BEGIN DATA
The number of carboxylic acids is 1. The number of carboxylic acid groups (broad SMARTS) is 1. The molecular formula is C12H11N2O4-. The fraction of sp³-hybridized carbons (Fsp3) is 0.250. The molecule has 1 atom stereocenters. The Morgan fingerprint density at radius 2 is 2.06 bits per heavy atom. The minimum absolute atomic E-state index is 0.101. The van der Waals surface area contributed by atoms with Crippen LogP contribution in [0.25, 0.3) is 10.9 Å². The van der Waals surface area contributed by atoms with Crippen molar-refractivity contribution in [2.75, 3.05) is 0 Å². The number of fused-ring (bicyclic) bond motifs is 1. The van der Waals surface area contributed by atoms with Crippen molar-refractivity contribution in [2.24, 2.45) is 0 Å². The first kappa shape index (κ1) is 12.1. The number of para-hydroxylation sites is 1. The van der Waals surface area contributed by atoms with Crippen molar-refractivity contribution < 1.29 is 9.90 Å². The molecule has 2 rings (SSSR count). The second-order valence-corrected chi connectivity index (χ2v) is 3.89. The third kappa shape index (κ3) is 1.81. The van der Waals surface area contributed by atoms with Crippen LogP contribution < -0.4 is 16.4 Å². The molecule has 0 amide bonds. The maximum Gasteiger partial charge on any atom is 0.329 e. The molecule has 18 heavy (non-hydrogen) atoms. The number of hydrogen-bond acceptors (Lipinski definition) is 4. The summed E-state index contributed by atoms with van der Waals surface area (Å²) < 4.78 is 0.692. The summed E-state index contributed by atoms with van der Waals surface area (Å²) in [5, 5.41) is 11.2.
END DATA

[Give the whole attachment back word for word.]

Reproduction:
The number of carboxylic acids is 1. The number of carboxylic acid groups (broad SMARTS) is 1. The molecular formula is C12H11N2O4-. The fraction of sp³-hybridized carbons (Fsp3) is 0.250. The molecule has 1 atom stereocenters. The Morgan fingerprint density at radius 2 is 2.06 bits per heavy atom. The minimum absolute atomic E-state index is 0.101. The van der Waals surface area contributed by atoms with Crippen LogP contribution in [0.25, 0.3) is 10.9 Å². The van der Waals surface area contributed by atoms with Crippen molar-refractivity contribution in [2.75, 3.05) is 0 Å². The number of fused-ring (bicyclic) bond motifs is 1. The van der Waals surface area contributed by atoms with Crippen molar-refractivity contribution in [2.24, 2.45) is 0 Å². The first kappa shape index (κ1) is 12.1. The number of para-hydroxylation sites is 1. The van der Waals surface area contributed by atoms with Crippen molar-refractivity contribution < 1.29 is 9.90 Å². The molecule has 2 rings (SSSR count). The second-order valence-corrected chi connectivity index (χ2v) is 3.89. The third kappa shape index (κ3) is 1.81. The van der Waals surface area contributed by atoms with Crippen LogP contribution < -0.4 is 16.4 Å². The molecule has 0 amide bonds. The maximum Gasteiger partial charge on any atom is 0.329 e. The molecule has 18 heavy (non-hydrogen) atoms. The number of hydrogen-bond acceptors (Lipinski definition) is 4. The summed E-state index contributed by atoms with van der Waals surface area (Å²) < 4.78 is 0.692. The summed E-state index contributed by atoms with van der Waals surface area (Å²) in [5, 5.41) is 11.2.